SMOKE SIGNALS

The article discusses concerns about UK local authorities' forthcoming powers to penalise freight and public transport operators with heavily polluting vehicles. Council officials will soon conduct roadside tests of exhaust emissions, and be able to fine offenders on site. There are fears that their tests will be inaccurate and that their fines will be excessive in relation to the offence. Westminster City Council in London expects to begin piloting the new scheme in late 1996 or early 1997. Four or five of its officials will test several hundred vehicles a day on every day with the intention of issuing penalty tickets to drivers of vehicles exceeding their emission limits. Westminster was chosen partly because it has worked with the Vehicle Inspectorate on roadside emissions for the last two years. Westminster also has some of the worst traffic pollution in the UK, because of its high concentration of taxis, buses, and delivery vehicles with diesel engines, which emit more particulates than petrol engines. The Freight Transport Association (FTA) supports the roadside tests in principle, but has strong reservations in practice. Council staff must be trained properly. Lorries must be diverted from main roads during testing. Test costs will be considerable and will involve police.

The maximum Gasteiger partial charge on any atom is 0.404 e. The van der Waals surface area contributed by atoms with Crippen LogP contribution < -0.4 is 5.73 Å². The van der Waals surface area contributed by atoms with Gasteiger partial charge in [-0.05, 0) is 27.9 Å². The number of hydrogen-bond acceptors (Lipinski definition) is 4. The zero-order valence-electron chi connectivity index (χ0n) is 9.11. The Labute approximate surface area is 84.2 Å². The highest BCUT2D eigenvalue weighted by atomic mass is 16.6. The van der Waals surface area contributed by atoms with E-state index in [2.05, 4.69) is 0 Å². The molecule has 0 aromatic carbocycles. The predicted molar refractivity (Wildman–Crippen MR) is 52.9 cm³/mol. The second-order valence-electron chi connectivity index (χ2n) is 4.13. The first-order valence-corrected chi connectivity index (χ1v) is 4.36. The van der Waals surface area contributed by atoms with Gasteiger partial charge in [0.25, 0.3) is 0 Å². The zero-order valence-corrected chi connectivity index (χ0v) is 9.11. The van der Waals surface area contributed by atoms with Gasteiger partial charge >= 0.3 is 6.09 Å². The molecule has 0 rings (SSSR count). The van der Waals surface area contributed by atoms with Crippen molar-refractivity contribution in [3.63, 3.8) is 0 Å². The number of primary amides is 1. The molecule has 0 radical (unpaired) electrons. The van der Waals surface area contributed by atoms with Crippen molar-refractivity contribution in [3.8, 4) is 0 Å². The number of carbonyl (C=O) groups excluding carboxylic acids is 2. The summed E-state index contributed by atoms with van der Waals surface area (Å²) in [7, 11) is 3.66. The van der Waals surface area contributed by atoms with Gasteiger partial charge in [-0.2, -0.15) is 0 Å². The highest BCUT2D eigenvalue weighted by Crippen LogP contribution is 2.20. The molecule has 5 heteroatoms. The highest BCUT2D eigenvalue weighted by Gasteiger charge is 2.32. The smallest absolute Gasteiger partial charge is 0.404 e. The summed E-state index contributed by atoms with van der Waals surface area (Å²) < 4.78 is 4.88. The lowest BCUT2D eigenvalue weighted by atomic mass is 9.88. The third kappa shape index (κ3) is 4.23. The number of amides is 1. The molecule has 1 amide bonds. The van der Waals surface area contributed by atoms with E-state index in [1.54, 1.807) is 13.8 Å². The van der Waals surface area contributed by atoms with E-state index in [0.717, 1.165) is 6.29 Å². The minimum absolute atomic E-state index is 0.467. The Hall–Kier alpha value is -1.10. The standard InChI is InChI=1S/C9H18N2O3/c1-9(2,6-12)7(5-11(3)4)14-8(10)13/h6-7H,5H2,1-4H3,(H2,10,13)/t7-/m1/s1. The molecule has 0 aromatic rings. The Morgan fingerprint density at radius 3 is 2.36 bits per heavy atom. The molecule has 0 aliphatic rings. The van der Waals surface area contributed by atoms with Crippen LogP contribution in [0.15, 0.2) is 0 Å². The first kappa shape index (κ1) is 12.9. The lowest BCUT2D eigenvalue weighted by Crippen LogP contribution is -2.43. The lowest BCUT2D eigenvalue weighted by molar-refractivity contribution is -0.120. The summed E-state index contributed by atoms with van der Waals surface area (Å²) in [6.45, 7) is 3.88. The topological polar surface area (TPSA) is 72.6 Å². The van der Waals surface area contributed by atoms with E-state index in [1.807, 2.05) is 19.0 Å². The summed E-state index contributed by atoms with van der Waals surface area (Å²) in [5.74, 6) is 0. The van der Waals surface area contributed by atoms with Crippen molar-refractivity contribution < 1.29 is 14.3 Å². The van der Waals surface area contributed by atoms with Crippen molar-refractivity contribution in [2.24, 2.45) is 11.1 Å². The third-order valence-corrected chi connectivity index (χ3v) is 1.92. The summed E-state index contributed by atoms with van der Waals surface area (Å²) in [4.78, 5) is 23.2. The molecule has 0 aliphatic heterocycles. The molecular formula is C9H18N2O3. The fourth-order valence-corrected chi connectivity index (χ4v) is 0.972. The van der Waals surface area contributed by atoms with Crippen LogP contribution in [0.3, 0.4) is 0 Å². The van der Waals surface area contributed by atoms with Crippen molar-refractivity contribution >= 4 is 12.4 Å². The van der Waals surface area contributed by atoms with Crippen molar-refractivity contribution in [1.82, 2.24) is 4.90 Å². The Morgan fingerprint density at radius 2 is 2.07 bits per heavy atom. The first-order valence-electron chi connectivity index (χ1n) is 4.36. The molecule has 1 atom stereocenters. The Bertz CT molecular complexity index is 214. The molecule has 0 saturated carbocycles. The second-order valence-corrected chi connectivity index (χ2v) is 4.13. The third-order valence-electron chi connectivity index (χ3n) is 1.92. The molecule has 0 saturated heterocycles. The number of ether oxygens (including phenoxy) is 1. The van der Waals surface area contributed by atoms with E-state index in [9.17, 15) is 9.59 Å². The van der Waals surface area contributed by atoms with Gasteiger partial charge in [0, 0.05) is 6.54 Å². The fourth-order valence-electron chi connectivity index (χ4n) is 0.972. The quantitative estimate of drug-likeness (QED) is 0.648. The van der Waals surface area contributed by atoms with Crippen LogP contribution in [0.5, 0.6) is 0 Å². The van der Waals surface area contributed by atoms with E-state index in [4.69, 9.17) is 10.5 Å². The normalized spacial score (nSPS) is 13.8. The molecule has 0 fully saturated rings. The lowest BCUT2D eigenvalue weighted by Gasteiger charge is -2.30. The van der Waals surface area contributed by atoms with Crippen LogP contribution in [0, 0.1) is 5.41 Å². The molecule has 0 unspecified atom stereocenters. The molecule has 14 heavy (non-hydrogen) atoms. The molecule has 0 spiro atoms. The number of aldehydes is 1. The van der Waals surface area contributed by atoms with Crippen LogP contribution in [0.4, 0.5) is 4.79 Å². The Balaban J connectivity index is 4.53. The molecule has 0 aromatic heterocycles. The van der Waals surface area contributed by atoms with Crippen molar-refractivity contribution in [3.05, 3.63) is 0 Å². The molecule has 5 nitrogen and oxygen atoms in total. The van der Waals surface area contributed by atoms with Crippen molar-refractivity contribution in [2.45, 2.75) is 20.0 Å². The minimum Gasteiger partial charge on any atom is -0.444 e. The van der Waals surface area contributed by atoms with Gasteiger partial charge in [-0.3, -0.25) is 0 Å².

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  • Corporate Authors:

    Reed Business Information, Limited

    Quadrant House, The Quadrant
    Brighton Road
    Sutton, Surrey  United Kingdom  SM2 5AS
  • Authors:
    • SHEPPARD, G
  • Publication Date: 1996-8

Language

  • English

Media Info

  • Pagination: p. 38-9
  • Serial:
    • COMMERCIAL MOTOR
    • Volume: 184
    • Issue Number: 4685
    • Publisher: Reed Business Information, Limited
    • ISSN: 0010-3063

Subject/Index Terms

Filing Info

  • Accession Number: 00729739
  • Record Type: Publication
  • Source Agency: Transport Research Laboratory
  • Files: ITRD
  • Created Date: Dec 26 1996 12:00AM